Shrub shrugs off condition

I knew all about health ‘revert’ last winter. Exposure to icy winds, grey days and chilled feet from splashing around water submerged grassy flats, had its toll.

I well understand how the expression ‘cold feet’ means, “I don’t want to do this anymore.”

I craved a hot bath, a mug of steaming hot beverage, and a follow-up, sloth-like lay-back in front of a heater.

I reached the rise at the back of Shoyoen or Japanese Gardens within our Dubbo Regional Botanical Gardens, Elizabeth Park. It was there I crouched down to inspect the foliage of our Spindle bushes (Euonymous japonicas ‘Variegata’).

These sturdy plants with cream and butter-gold smudges of colour on their leaves, are remarkable for how colourful and healthy they looked.

Ironically the original cause of the colour patterns is a viral condition.

Why, I used to have a family doctor who revelled in the notion that most of our health reverses were caused by something ‘viral.’

Yet in the case of our Spindle bushes viral is beneficial.

As I stretched upwards from my squat position in front of the Spindle bushes my knees cracked. “Oh Dear!” I muttered to myself. Was this evidence of old age?

However, according to a report in ‘Australian Men’s Health’ June, 2015, “If the knees don’t hurt when cracking it is only a case of Crepitis - gas bubbles bursting.

Just Oxygen, Nitrogen and Carbon Dioxide; part of the Synovial fluid which is a joint lubricant.”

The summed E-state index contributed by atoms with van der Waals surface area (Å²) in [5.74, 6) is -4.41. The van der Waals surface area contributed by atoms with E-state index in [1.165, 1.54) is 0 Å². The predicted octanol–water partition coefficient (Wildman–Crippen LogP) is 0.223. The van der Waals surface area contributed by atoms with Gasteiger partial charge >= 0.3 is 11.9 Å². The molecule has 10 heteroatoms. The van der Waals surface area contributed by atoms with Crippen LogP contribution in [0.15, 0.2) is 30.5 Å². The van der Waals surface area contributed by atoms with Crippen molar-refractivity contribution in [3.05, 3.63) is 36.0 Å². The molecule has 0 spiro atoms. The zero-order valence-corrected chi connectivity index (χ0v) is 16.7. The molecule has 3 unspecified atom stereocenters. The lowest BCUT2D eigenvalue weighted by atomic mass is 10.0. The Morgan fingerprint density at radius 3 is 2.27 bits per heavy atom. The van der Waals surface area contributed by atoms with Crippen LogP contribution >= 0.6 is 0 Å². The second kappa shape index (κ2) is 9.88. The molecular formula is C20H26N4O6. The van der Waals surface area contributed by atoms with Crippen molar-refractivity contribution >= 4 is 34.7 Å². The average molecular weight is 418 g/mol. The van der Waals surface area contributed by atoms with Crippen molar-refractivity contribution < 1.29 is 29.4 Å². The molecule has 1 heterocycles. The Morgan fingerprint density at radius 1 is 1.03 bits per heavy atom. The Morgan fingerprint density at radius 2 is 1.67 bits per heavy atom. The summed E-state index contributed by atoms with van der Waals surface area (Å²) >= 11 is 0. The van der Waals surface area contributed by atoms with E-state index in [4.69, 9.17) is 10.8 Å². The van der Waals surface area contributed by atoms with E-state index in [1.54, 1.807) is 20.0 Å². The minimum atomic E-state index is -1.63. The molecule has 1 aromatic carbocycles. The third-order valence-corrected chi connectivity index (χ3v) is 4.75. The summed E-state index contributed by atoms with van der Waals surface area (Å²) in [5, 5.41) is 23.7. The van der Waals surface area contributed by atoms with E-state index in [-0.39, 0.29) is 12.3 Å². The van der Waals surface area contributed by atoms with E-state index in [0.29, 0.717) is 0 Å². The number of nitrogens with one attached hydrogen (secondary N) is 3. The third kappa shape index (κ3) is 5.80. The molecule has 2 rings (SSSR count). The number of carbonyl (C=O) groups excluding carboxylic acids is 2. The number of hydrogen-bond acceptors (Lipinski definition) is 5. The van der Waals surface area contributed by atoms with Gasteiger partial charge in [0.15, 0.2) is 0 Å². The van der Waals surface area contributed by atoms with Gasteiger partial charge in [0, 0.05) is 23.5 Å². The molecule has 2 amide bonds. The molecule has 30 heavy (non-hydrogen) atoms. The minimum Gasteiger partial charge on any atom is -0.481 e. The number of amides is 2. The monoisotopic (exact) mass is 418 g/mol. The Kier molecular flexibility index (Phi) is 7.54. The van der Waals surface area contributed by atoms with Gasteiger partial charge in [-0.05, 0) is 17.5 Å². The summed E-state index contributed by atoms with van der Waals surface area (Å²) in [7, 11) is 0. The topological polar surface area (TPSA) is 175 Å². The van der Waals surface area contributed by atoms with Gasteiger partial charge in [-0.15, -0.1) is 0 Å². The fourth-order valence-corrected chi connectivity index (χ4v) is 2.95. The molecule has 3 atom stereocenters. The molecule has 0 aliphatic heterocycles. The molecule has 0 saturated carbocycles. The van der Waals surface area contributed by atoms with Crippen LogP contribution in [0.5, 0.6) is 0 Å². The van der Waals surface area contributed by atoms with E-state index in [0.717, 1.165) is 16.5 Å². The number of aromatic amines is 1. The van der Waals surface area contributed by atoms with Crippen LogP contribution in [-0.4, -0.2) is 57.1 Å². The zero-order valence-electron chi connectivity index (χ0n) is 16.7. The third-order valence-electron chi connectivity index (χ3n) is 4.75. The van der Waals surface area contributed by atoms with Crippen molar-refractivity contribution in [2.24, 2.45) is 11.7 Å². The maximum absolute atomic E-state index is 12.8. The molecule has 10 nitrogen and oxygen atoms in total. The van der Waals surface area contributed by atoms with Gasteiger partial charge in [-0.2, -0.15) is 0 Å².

The Spindle bush can get mildew in humid weather.

This then develops into sooty mould which defaces the plant.

This may need some attention.

On the other hand Plant Revert (PR) is simply a case of plant vigour manifesting itself.

The virus-induced leaf colour is overtaken by green leaf shoots.

Japanese spindle: Euonymus japonicus is a species of flowering plant native to Japan, Korea and China. It is an evergreen shrub or small tree growing to 2-8 m tall.

Japanese spindle: Euonymus japonicus is a species of flowering plant native to Japan, Korea and China. It is an evergreen shrub or small tree growing to 2-8 m tall.

To maintain leaf colouration we need to cut back any green shoots to the main leader.

Sure, it may grow back, and so vigilance is needed.

By careful attention we can keep our ‘spindles’ popping away in great colour varieations; just like me standing alert with my knees cracking in applause.

“Not old mate, just lubricated!”

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